Photo/Illutration A scene from the YouTube video "Voice Project #I’m voting, too" (Captured from YouTube/ The Asahi Shimbun)

Japan's first Lower House election was held in 1890 amid tremendous popular enthusiasm.

A cholera epidemic was raging that year, but the race was extremely fierce. Candidates who survived and won hosted celebratory drinking parties at their homes, attended by hordes of elated supporters, according to The Asahi Shimbun of that time.

Voter turnout was 93 percent. However, women had no vote yet, and only 1 percent of the Japanese population had suffrage.

Still, 93 percent was an incredibly high turnout, given that the numbers in recent years have hovered around 50 percent. In particular, younger voters in their 20s have been noticeably absent from the polls, with only 30-plus percent voting in the three most recent Lower House elections.

Late last week, 14 people, including actors Masaki Suda and Fumi Nikaido, jointly posted a YouTube video urging people to vote.

"Our generation has a terribly low voter turnout," they pointed out, "and that means people in it are not going to be taken seriously by politicians."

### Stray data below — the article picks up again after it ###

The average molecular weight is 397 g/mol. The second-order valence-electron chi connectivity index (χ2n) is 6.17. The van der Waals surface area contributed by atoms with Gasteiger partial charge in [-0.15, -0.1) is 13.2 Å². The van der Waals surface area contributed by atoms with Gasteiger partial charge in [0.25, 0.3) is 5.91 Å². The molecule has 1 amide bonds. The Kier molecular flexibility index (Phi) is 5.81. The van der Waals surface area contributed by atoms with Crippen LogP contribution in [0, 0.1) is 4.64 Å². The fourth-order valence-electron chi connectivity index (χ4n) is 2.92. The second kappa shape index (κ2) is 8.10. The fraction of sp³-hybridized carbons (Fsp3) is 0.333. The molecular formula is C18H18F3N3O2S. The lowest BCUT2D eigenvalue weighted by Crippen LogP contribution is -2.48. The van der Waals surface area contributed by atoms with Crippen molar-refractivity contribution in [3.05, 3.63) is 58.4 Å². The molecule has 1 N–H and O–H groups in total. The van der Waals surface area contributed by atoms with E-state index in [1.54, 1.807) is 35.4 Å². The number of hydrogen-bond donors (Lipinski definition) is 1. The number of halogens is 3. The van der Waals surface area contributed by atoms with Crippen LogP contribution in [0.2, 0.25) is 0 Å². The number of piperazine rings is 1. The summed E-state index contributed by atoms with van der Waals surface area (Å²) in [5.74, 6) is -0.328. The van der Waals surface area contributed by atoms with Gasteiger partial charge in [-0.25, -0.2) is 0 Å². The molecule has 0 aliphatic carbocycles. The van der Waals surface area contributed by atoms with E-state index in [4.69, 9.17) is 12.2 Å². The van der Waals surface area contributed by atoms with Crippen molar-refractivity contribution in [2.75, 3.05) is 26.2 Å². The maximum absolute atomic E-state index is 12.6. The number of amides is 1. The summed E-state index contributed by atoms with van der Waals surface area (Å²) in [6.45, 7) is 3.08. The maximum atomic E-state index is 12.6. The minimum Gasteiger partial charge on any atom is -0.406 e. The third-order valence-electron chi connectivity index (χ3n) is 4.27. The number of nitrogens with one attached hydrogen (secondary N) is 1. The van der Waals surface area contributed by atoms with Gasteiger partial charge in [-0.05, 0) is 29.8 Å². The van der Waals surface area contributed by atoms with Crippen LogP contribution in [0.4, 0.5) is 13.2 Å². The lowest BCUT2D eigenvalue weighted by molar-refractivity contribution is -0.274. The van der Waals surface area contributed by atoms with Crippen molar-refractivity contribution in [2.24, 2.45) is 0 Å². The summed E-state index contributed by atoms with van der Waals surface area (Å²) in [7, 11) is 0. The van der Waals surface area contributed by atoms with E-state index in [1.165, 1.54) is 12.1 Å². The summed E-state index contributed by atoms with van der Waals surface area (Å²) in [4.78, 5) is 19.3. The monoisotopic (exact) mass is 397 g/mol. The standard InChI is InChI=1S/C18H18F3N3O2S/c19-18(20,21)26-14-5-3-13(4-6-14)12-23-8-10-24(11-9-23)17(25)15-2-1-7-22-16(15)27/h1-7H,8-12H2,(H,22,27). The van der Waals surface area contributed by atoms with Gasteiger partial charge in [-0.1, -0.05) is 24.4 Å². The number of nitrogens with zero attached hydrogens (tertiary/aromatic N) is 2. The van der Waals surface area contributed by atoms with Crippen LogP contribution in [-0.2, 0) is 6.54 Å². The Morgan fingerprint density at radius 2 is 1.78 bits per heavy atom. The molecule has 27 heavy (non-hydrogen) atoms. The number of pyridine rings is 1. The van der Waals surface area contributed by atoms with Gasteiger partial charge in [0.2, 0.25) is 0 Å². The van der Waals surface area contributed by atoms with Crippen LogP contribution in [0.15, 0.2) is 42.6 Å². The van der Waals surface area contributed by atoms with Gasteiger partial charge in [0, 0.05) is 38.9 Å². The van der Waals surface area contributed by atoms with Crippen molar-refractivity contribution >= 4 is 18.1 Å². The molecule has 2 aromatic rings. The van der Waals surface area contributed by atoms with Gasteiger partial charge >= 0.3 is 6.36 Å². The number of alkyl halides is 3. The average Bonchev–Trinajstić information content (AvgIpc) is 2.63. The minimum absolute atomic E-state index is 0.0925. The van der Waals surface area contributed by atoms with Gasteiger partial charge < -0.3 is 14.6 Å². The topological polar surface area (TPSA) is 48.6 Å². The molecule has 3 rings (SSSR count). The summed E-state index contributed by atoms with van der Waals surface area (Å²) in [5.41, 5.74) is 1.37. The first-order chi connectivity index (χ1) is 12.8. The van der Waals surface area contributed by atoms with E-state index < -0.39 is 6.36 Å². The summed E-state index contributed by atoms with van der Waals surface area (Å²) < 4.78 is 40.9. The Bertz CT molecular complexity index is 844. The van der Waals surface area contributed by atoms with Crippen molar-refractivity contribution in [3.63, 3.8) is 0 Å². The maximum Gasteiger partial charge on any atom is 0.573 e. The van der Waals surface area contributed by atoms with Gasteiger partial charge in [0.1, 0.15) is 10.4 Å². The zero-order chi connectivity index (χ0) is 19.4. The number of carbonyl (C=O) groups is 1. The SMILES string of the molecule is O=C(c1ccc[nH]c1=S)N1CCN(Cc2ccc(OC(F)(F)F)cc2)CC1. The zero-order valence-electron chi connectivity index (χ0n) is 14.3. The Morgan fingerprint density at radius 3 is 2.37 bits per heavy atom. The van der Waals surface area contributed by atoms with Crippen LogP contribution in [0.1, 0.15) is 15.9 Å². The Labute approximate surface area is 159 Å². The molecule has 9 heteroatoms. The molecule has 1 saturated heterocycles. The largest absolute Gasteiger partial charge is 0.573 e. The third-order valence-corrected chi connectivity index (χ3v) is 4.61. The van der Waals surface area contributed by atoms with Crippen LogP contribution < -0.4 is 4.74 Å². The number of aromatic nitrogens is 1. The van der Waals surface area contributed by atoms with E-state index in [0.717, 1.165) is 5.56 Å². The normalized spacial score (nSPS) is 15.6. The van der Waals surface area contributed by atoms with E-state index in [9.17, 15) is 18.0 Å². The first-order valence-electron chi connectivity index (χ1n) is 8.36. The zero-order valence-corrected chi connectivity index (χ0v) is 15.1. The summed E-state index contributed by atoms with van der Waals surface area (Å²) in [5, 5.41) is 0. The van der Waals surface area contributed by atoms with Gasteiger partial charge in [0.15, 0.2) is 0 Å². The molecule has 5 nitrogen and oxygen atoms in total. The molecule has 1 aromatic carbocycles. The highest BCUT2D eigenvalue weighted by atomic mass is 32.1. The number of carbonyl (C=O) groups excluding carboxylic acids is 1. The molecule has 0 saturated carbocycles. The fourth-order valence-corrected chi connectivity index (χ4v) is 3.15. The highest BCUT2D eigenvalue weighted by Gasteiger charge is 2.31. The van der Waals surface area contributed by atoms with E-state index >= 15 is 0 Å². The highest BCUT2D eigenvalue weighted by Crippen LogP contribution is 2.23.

Suspecting this could be some new kind of government PR, I started watching the video closely and all my suspicions evaporated midway.

Popular entertainers admitted frankly that they used to be unable to take an interest in politics, and that they now regret having abstained from voting.

"#I'm voting, too" is the hashtag of their appeal to young people to go to the polls, and I was favorably impressed by their initiative.

I recalled an Upper House election campaign poster I saw on social media in 2019. It showed a pack of cigarettes printed with the warning, "Kiken wa Kiken"--a pun on Japanese homonyms that mean "abstention" and "dangerous."

The design was created by children's book authors and others, and the message was similar to that of the YouTube video posted by the 14 young celebrities this time.

To tell the truth, I myself repeatedly abstained from voting in my 20s. Incapable then of understanding the "weight" of a ballot in my hand, I used to believe that not voting was one way of expressing my intention.

But now that I have joined the ranks of the middle-aged and older generation, I am deeply contrite.

The 49th Lower House election campaign kicks off today. #I'm voting, too.

--The Asahi Shimbun, Oct. 19

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Vox Populi, Vox Dei is a popular daily column that takes up a wide range of topics, including culture, arts and social trends and developments. Written by veteran Asahi Shimbun writers, the column provides useful perspectives on and insights into contemporary Japan and its culture.